Diagnosis: “Won’t people get tired of seeing my face?” This is one objection I hear time and time again when I initially start my clients on the journey to being visible on LinkedIn. As part of this journey, I recommend that they post 3-5 times a week on LinkedIn to maintain visibility for the purpose of building their brand and their business. 

This is when the fear of showing up too much rears its ugly head. As women, many of us have been taught as little girls to stay in the background and avoid drawing too much attention to ourselves. Unfortunately, many of us have also carried this mentality into adulthood, shrinking back at work and in our businesses when we should be taking front and centre stage. 

We think that if we start being visible — showing up more often and commanding attention — people will be put off by this, or think we’re being boastful, arrogant, overly confident or any one or more of the other negative associations we’ve assigned as a society to women who are not afraid of the spotlight!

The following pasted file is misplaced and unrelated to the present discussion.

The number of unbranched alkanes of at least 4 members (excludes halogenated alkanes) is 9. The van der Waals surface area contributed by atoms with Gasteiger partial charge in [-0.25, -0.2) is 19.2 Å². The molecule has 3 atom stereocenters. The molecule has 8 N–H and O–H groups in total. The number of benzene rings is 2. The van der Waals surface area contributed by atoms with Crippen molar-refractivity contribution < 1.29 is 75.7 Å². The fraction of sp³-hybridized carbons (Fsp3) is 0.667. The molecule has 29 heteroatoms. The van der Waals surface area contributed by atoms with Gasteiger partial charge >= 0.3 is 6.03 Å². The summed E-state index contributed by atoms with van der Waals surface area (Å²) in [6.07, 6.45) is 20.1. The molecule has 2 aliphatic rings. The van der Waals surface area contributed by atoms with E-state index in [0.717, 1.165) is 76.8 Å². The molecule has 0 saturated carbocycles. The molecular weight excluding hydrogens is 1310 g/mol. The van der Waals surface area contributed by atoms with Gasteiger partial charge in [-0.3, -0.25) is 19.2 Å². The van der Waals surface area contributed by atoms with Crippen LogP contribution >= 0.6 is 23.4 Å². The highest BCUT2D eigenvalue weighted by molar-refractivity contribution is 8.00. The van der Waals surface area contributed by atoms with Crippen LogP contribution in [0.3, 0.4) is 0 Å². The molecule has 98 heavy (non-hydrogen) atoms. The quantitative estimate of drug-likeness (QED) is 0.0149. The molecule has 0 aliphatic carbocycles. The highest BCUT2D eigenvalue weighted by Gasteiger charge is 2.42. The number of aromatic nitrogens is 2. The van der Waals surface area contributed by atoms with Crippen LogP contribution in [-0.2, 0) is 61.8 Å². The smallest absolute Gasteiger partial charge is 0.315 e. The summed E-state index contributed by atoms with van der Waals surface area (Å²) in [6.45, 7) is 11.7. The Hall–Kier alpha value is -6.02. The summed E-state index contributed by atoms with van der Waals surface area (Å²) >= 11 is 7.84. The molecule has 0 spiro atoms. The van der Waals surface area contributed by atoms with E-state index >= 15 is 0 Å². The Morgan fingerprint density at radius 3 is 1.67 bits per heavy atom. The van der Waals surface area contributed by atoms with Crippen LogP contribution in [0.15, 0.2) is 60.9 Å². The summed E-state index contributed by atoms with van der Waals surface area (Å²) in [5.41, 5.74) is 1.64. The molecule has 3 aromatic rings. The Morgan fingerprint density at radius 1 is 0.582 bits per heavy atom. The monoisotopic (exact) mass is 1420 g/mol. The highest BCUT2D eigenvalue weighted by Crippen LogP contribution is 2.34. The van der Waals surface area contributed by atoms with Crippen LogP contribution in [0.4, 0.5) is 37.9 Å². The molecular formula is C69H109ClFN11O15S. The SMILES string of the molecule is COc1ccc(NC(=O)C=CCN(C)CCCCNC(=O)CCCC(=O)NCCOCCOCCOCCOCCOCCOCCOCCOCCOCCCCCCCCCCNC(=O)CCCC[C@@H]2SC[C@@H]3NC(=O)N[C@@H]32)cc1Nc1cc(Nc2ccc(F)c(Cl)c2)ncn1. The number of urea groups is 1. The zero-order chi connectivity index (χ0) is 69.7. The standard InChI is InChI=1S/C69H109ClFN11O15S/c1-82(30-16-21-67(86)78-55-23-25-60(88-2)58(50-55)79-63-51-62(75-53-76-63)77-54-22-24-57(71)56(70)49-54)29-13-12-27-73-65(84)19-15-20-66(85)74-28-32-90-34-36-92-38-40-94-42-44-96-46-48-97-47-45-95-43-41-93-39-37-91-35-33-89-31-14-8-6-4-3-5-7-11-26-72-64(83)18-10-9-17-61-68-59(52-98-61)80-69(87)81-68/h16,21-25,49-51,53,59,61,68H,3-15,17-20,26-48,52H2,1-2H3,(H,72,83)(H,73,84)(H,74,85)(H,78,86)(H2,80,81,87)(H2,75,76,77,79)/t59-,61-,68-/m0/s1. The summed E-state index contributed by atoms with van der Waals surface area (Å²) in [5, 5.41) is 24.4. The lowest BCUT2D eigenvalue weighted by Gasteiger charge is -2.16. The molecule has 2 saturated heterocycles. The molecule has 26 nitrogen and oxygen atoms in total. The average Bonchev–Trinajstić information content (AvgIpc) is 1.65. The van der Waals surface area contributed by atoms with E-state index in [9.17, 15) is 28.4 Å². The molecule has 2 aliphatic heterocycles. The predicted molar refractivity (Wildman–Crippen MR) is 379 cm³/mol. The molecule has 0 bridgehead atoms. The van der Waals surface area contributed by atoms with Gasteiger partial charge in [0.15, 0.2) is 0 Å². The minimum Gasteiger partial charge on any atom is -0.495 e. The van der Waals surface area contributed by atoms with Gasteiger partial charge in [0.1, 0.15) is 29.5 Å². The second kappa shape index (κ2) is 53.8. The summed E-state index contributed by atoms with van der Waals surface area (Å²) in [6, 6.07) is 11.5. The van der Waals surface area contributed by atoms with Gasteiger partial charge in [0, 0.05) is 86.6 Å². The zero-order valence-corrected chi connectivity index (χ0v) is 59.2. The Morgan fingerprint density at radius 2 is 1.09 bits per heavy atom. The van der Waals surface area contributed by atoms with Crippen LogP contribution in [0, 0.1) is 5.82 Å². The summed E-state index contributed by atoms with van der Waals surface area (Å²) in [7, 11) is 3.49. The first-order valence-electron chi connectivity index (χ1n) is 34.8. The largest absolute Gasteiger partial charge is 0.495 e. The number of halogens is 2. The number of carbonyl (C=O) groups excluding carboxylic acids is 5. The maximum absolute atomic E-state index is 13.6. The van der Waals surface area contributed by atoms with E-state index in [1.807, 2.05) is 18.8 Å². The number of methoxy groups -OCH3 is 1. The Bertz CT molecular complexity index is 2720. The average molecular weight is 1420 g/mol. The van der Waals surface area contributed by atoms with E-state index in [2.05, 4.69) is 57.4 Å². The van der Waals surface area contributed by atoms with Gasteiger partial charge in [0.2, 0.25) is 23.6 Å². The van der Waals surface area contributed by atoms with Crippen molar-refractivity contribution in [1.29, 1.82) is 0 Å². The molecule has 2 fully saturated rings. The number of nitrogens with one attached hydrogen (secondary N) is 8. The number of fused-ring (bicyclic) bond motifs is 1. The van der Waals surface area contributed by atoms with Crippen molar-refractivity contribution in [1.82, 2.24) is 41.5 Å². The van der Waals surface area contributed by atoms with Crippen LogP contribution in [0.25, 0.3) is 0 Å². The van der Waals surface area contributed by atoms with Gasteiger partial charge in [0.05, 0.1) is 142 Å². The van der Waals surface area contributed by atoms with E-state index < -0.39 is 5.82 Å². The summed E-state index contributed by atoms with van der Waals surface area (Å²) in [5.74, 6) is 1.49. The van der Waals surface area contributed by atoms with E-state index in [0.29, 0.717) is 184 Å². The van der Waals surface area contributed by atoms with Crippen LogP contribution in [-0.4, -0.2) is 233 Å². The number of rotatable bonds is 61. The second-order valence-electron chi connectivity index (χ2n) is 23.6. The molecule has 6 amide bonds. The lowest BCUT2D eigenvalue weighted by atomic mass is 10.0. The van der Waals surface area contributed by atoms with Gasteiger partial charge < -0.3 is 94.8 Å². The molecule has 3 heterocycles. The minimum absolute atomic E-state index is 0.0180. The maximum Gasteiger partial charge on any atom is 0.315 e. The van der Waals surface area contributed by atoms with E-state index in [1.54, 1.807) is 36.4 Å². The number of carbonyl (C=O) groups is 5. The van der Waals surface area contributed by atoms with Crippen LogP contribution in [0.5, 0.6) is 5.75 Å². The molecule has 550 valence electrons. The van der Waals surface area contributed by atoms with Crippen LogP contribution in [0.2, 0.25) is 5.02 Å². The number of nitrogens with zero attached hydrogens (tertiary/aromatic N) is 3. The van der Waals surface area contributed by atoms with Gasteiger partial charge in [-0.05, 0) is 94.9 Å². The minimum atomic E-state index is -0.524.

Remedy: Think about your favourite actor. How many of their films have you watched? Let me ask you this — if they were to put out another film today, would you watch it? Chances are if they’re indeed your favourite actor, your answer would be “of course!” 

Well, guess what? The same is true for you and your target audience. When you really identify the audience you’re called to serve and you start to add value to them through your content and services, your audience will never get tired of seeing you. In fact, the more they see and hear from you, the more they can’t wait to see and hear from you next time!